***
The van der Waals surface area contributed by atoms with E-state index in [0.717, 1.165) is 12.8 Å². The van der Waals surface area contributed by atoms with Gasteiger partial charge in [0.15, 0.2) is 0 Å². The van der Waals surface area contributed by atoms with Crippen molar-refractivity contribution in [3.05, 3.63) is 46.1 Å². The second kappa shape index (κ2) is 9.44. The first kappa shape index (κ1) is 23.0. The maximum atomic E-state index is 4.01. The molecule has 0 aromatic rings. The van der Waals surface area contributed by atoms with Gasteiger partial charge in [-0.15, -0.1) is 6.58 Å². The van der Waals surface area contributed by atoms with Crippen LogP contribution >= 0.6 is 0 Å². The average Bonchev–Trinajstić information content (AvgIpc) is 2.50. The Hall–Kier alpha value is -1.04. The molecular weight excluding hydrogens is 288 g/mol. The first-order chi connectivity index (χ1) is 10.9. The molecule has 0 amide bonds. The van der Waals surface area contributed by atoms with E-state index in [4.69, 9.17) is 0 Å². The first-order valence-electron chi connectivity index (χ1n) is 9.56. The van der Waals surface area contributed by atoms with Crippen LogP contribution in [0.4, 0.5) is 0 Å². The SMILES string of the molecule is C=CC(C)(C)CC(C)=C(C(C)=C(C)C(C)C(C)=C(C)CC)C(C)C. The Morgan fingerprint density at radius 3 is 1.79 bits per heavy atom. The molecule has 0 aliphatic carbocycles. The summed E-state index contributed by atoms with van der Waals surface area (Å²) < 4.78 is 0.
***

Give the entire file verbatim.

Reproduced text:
The van der Waals surface area contributed by atoms with E-state index in [0.717, 1.165) is 12.8 Å². The van der Waals surface area contributed by atoms with Gasteiger partial charge in [0.15, 0.2) is 0 Å². The van der Waals surface area contributed by atoms with Crippen molar-refractivity contribution in [3.05, 3.63) is 46.1 Å². The second kappa shape index (κ2) is 9.44. The first kappa shape index (κ1) is 23.0. The maximum atomic E-state index is 4.01. The molecule has 0 aromatic rings. The van der Waals surface area contributed by atoms with Gasteiger partial charge in [-0.15, -0.1) is 6.58 Å². The van der Waals surface area contributed by atoms with Crippen LogP contribution >= 0.6 is 0 Å². The average Bonchev–Trinajstić information content (AvgIpc) is 2.50. The Hall–Kier alpha value is -1.04. The molecular weight excluding hydrogens is 288 g/mol. The first-order chi connectivity index (χ1) is 10.9. The molecule has 0 amide bonds. The van der Waals surface area contributed by atoms with E-state index in [4.69, 9.17) is 0 Å². The first-order valence-electron chi connectivity index (χ1n) is 9.56. The van der Waals surface area contributed by atoms with Crippen LogP contribution in [0.4, 0.5) is 0 Å². The SMILES string of the molecule is C=CC(C)(C)CC(C)=C(C(C)=C(C)C(C)C(C)=C(C)CC)C(C)C. The Morgan fingerprint density at radius 3 is 1.79 bits per heavy atom. The molecule has 0 aliphatic carbocycles. The summed E-state index contributed by atoms with van der Waals surface area (Å²) < 4.78 is 0.